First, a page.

Friday, February 04, 2005
Alcohol in Russia
Yesterday Vice Squad drew upon the January issue of the journal Addiction to talk about slot machines; today, it's the February issue that catches our attention (but not our link -- the Addiction website is currently down.) There's an article on alcohol in Russia by Alexander Nemtsov, a leading Russian alcohol policy expert. Here's a brief more-or-less random assortment of points drawn from Nemtsov's article:
Before World War I, per capita alcohol consumption in Russia was less than 1/3 of that in Western European countries such as the UK, Spain, France, and Italy. The big increase in alcohol consumption in Russia started only in the early 50s, but continued up to Gorbachev's anti-alcohol campaign of 1985.
Just today The Lancet published an article indicating that alcohol is responsible for about 4 percent of 'the global burden of disease.' Nemtsov notes that alcohol is connected with about 4 percent of the deaths in the European Union and Norway. But in Russia, well, the drinking situation is vastly more severe: more than 30 percent of deaths are directly or indirectly tied to alcohol. [Vice Squad has previously noted the almost unbelievable extent of acute alcohol poisoning in Russia.]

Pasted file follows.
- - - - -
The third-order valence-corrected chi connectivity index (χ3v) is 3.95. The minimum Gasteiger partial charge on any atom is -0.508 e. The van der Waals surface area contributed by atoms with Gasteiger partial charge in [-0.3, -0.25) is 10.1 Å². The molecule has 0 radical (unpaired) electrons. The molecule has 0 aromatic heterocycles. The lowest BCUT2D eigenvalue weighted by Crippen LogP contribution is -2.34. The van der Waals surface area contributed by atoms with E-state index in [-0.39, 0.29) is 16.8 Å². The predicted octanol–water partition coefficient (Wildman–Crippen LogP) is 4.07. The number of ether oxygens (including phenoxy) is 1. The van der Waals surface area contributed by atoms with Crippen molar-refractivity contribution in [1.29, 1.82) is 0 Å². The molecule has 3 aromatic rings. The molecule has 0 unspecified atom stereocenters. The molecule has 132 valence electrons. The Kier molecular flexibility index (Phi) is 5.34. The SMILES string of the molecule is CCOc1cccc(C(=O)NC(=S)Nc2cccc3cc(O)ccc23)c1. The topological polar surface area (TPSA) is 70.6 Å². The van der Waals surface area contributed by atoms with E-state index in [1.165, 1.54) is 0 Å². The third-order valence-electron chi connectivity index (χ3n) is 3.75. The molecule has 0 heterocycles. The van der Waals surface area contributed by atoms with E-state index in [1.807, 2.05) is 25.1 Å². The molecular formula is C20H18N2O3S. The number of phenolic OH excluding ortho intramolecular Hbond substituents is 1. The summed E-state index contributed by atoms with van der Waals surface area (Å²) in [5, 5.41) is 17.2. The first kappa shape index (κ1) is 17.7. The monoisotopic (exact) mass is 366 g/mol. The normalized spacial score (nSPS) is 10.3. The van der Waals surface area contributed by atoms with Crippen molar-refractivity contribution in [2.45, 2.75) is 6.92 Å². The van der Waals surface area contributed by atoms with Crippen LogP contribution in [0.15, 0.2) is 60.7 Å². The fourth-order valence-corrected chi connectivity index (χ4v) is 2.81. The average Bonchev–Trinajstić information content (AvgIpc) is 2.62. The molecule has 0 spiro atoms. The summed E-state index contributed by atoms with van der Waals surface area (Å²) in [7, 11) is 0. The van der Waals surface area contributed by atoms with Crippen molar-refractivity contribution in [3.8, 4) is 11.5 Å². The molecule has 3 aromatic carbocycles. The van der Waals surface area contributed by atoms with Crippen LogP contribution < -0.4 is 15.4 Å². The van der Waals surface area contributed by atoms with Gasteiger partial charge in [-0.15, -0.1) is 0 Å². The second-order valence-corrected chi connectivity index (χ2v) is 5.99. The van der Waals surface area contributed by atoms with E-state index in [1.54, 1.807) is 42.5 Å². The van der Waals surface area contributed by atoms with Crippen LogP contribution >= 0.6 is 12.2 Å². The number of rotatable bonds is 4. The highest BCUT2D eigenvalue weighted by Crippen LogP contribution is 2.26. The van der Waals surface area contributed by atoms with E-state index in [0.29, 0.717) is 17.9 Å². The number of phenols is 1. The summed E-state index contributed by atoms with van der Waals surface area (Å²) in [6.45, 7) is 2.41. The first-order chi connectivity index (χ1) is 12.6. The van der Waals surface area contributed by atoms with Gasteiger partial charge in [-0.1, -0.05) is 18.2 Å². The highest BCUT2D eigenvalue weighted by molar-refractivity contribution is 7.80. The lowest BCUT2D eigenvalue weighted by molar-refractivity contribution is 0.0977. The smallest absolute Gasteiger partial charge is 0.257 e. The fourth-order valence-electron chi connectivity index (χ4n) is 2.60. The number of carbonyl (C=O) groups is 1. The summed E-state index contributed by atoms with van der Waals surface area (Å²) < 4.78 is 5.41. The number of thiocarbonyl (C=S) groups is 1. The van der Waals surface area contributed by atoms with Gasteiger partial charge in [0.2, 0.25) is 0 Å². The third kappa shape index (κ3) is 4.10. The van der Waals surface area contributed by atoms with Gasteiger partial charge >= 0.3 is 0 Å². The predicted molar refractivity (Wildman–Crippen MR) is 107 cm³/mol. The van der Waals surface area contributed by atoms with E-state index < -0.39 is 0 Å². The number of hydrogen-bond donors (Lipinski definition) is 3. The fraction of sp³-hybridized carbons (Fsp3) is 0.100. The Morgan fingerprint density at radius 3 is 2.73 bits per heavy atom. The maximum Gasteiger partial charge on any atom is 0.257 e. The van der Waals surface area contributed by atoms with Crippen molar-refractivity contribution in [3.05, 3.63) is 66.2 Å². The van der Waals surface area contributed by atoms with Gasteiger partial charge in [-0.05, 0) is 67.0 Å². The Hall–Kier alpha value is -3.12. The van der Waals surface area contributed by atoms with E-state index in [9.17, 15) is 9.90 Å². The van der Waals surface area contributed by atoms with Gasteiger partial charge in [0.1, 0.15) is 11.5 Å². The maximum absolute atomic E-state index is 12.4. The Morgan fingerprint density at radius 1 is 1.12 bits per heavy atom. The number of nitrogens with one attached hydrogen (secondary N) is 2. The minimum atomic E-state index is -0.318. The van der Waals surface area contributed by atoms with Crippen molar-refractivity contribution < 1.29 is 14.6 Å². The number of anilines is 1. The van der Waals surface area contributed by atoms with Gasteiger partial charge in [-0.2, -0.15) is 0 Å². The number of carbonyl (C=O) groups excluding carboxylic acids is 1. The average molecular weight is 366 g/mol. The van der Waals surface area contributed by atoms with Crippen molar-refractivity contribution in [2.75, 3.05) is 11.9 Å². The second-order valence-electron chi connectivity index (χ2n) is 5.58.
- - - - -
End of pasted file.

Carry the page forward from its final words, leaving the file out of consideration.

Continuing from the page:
I'll close by quoting Nemtsov's paragraph on treatment for alcoholism in Russia:
The most common form of treatment is in Russia is [sic] directive suggestive psychotherapy, undertaken during a single consultation. This so-called 'coding', based on the work of Dovzhenko, seems at best to have only a placebo effect. It has never been evaluated, but its widespread use is consistent with the beliefs of the Soviet population. Psychopharmacotherapy is provided in hospitals and in dispensaries but family and group psychotherapy are rarely used in Russia. Treatment of alcoholic dependence achieves relatively poor outcomes.